Next, in cluster 2, research on students’ use of iPad applications to obtain scientific knowledge and ask inquiries when they visited a science museum (Marty et al., 2013). Cluster 3 had a study on Brazilian students’ online use and their home background (Cabello-hutt, Cabello, & Claro, 2017). On the one hand, many of the authors found in cluster 4 worked together for Taiwanese primary school students’ ICT literacy improvement and learning-assistance tool (Huang et al., 2010). In cluster 5, a study on the perception of students at 20 secondary schools in Belgium for their use of video games in class (Bourgonjon et al., 2010). In cluster 6, literacy studies in health were found—the influence of anti-smoking media literacy curriculum for 1,170 9th Grade American students’ media literacy and smoking (Primack et al., 2014) and online anti-smoking program for 9th Grade students (Phelps-Tschang et al., 2015; Primack et al., 2009). Cluster 7 had research on students’ ICT literacy assessment instrument (Siddiq, Gochyyev, & Wilson, 2017), use of data for sustainable improvement of learning (Scalise & Wilson, 2011), and relationships between self-efficacy, ICT use, socio-economic background of about 60,000 students in 21 different countries located in Europe, Asia, and South America (Hatlevik et al., 2018). In cluster 9, Prieto et al. (2016) introduced four research projects on the socio-cultural approach to mobile learning. Another relevant article (Garcia et al., 2015) discussed the critical literacy of secondary school students, teachers, professors, and graduate students who were involved in the community for improving education in urban areas of the United States. Lastly, in cluster 10, the influence of emotional design in multimedia learning on understanding and achievement was studied (Plass et al., 2014). The authors of this study collaborated with other researchers to investigate how playing digital games accompanied by physical activity influences children’s reading skills between the ages of five and seven (Homer et al., 2014).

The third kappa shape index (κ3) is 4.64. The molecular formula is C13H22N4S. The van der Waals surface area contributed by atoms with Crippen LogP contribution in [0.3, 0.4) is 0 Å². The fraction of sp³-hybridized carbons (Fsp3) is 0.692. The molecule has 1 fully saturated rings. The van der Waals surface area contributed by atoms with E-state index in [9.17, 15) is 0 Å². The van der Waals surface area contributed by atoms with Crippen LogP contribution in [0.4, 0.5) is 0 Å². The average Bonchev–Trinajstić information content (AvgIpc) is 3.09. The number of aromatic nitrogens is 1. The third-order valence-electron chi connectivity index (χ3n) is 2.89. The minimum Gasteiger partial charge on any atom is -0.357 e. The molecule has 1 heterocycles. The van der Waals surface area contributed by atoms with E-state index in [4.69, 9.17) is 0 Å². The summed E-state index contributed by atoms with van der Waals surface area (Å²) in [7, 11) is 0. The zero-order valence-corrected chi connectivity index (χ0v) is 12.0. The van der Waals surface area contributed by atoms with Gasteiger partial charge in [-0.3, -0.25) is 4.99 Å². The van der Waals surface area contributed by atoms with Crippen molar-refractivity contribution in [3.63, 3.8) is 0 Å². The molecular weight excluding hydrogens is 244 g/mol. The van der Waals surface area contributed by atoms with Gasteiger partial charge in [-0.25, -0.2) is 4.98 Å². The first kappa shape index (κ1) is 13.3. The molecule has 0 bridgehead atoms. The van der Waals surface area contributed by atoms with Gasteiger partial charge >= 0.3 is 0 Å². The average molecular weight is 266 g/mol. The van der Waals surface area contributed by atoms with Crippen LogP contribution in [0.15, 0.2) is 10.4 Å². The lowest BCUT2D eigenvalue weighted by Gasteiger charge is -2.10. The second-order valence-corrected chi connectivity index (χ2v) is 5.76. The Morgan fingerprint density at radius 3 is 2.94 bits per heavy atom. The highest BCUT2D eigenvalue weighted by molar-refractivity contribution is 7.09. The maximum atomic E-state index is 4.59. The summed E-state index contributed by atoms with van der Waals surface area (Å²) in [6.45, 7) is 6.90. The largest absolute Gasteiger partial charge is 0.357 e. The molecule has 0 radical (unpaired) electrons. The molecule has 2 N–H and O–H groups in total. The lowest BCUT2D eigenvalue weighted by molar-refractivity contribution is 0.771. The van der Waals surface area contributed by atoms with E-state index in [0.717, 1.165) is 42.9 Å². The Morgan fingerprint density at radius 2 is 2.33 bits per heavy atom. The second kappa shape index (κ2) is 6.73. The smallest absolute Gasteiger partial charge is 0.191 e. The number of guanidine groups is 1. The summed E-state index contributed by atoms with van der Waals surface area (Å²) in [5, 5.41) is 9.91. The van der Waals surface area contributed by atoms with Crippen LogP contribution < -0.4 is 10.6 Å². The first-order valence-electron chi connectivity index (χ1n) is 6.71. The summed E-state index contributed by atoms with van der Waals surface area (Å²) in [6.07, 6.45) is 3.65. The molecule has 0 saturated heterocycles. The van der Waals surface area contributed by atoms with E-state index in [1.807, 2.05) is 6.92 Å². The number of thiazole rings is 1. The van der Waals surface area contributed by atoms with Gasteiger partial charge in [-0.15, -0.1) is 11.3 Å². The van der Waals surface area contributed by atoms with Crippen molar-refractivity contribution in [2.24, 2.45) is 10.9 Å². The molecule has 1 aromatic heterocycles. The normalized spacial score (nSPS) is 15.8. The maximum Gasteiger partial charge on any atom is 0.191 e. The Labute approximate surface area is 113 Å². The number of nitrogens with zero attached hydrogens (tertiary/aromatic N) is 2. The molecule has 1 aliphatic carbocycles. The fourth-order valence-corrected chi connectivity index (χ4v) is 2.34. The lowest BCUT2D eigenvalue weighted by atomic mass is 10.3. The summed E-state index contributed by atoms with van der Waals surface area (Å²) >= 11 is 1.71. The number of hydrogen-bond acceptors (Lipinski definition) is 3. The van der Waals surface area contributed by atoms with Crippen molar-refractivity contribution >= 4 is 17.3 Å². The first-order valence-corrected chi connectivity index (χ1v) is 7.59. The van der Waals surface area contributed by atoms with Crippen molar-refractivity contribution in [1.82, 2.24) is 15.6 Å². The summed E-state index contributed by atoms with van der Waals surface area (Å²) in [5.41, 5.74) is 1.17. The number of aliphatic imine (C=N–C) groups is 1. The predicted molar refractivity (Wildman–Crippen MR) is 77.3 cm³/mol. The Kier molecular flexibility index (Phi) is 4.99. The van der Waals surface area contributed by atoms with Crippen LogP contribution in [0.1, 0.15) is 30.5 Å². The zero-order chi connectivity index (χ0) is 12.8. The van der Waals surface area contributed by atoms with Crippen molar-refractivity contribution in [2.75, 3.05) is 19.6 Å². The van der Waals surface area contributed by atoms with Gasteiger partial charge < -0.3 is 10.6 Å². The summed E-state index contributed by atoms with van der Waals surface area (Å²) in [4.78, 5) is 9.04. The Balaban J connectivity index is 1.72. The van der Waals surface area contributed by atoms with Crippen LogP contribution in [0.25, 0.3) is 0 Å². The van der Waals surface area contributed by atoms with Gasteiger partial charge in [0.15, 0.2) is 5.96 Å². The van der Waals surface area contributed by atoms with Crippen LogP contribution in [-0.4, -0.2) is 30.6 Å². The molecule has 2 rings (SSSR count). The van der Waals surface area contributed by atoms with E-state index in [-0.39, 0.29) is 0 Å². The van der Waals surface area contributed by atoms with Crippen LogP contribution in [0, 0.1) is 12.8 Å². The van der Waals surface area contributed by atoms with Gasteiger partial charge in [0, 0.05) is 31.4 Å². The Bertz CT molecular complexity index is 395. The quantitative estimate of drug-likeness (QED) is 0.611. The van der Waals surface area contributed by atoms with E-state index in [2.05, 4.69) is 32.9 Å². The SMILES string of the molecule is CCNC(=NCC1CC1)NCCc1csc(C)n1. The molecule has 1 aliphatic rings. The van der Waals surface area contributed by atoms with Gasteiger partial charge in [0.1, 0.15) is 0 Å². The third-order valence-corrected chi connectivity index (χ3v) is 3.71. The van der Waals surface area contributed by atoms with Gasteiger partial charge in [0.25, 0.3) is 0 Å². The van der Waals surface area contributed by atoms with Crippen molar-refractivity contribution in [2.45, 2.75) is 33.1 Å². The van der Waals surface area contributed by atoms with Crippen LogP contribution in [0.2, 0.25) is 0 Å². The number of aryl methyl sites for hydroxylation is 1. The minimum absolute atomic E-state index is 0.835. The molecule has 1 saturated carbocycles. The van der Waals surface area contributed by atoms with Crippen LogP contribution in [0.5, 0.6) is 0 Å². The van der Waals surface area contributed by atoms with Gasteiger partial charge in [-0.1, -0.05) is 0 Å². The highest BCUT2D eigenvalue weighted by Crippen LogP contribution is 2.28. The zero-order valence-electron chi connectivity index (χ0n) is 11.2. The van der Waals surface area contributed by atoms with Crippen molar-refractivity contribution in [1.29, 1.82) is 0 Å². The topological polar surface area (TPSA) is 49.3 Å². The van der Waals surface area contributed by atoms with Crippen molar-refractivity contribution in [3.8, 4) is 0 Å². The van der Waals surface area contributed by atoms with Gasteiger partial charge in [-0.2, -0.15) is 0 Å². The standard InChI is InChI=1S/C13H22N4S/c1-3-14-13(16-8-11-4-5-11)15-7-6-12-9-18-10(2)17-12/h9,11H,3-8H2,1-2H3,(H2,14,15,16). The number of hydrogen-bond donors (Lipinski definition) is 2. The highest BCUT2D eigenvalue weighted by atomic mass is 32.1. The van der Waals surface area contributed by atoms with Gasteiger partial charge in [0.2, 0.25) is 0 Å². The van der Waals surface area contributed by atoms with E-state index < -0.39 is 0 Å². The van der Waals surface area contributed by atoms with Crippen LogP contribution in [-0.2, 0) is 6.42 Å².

The co-authorship clusters showed how authors from certain countries collaborated (Figure 2). For example, cluster 1 was constructed by the co-authors from South Korea and Australia. Most researchers in cluster 4 were from Chinese taiwan. Other large clusters were shaped by American authors who worked with researchers from South America (e.g. Chile) and Europe (e.g. Norway, Germany, Finland, Belgium).

Publications